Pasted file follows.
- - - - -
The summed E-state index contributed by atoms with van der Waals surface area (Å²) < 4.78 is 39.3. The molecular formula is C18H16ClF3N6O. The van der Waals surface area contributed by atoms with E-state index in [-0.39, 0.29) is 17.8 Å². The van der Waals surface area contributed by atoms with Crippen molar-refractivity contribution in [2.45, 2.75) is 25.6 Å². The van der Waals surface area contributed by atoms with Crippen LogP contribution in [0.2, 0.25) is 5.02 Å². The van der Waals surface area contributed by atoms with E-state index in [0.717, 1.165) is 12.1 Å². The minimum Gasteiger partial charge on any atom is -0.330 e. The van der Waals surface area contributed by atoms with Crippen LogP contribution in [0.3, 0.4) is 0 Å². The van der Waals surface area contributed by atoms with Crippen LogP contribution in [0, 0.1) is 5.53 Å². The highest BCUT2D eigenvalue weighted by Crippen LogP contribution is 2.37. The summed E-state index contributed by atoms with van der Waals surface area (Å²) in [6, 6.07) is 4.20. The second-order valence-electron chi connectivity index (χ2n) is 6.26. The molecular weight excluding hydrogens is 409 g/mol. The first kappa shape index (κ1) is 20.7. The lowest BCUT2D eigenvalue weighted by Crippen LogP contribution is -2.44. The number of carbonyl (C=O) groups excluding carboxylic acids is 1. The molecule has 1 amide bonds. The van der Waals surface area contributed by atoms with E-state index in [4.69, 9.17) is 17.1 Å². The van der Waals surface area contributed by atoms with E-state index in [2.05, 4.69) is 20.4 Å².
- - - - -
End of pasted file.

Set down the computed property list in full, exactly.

The summed E-state index contributed by atoms with van der Waals surface area (Å²) < 4.78 is 39.3. The molecular formula is C18H16ClF3N6O. The van der Waals surface area contributed by atoms with E-state index in [-0.39, 0.29) is 17.8 Å². The van der Waals surface area contributed by atoms with Crippen molar-refractivity contribution in [2.45, 2.75) is 25.6 Å². The van der Waals surface area contributed by atoms with Crippen LogP contribution in [0.2, 0.25) is 5.02 Å². The van der Waals surface area contributed by atoms with E-state index in [0.717, 1.165) is 12.1 Å². The minimum Gasteiger partial charge on any atom is -0.330 e. The van der Waals surface area contributed by atoms with Crippen LogP contribution in [0.3, 0.4) is 0 Å². The van der Waals surface area contributed by atoms with Crippen LogP contribution in [0, 0.1) is 5.53 Å². The highest BCUT2D eigenvalue weighted by Crippen LogP contribution is 2.37. The summed E-state index contributed by atoms with van der Waals surface area (Å²) in [6, 6.07) is 4.20. The second-order valence-electron chi connectivity index (χ2n) is 6.26. The molecular weight excluding hydrogens is 409 g/mol. The first kappa shape index (κ1) is 20.7. The lowest BCUT2D eigenvalue weighted by Crippen LogP contribution is -2.44. The number of carbonyl (C=O) groups excluding carboxylic acids is 1. The molecule has 1 amide bonds. The van der Waals surface area contributed by atoms with E-state index in [4.69, 9.17) is 17.1 Å². The van der Waals surface area contributed by atoms with E-state index in [2.05, 4.69) is 20.4 Å².